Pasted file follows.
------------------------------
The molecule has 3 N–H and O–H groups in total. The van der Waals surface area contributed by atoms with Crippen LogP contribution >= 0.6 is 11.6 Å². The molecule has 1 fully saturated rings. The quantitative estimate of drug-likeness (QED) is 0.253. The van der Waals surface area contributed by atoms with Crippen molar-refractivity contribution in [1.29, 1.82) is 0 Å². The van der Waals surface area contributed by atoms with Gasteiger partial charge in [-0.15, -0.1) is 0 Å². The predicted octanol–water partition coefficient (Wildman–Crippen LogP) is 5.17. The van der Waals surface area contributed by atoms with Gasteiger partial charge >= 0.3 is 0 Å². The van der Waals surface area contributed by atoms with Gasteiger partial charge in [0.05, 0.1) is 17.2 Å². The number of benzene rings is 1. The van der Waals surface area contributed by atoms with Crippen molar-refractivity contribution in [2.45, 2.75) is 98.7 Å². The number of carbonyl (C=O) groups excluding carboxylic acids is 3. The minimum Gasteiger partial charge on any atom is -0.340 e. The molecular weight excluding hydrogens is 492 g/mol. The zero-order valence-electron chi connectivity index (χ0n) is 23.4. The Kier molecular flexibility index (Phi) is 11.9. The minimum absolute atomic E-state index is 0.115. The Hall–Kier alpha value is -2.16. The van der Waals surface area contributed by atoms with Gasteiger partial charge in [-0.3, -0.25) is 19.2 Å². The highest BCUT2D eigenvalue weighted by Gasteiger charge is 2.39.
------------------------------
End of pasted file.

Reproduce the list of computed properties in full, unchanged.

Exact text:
The molecule has 3 N–H and O–H groups in total. The van der Waals surface area contributed by atoms with Crippen LogP contribution >= 0.6 is 11.6 Å². The molecule has 1 fully saturated rings. The quantitative estimate of drug-likeness (QED) is 0.253. The van der Waals surface area contributed by atoms with Crippen molar-refractivity contribution in [1.29, 1.82) is 0 Å². The van der Waals surface area contributed by atoms with Gasteiger partial charge in [-0.15, -0.1) is 0 Å². The predicted octanol–water partition coefficient (Wildman–Crippen LogP) is 5.17. The van der Waals surface area contributed by atoms with Gasteiger partial charge >= 0.3 is 0 Å². The van der Waals surface area contributed by atoms with Gasteiger partial charge in [0.05, 0.1) is 17.2 Å². The number of benzene rings is 1. The van der Waals surface area contributed by atoms with Crippen molar-refractivity contribution in [2.45, 2.75) is 98.7 Å². The number of carbonyl (C=O) groups excluding carboxylic acids is 3. The minimum Gasteiger partial charge on any atom is -0.340 e. The molecular weight excluding hydrogens is 492 g/mol. The zero-order valence-electron chi connectivity index (χ0n) is 23.4. The Kier molecular flexibility index (Phi) is 11.9. The minimum absolute atomic E-state index is 0.115. The Hall–Kier alpha value is -2.16. The van der Waals surface area contributed by atoms with Gasteiger partial charge in [-0.3, -0.25) is 19.2 Å². The highest BCUT2D eigenvalue weighted by Gasteiger charge is 2.39.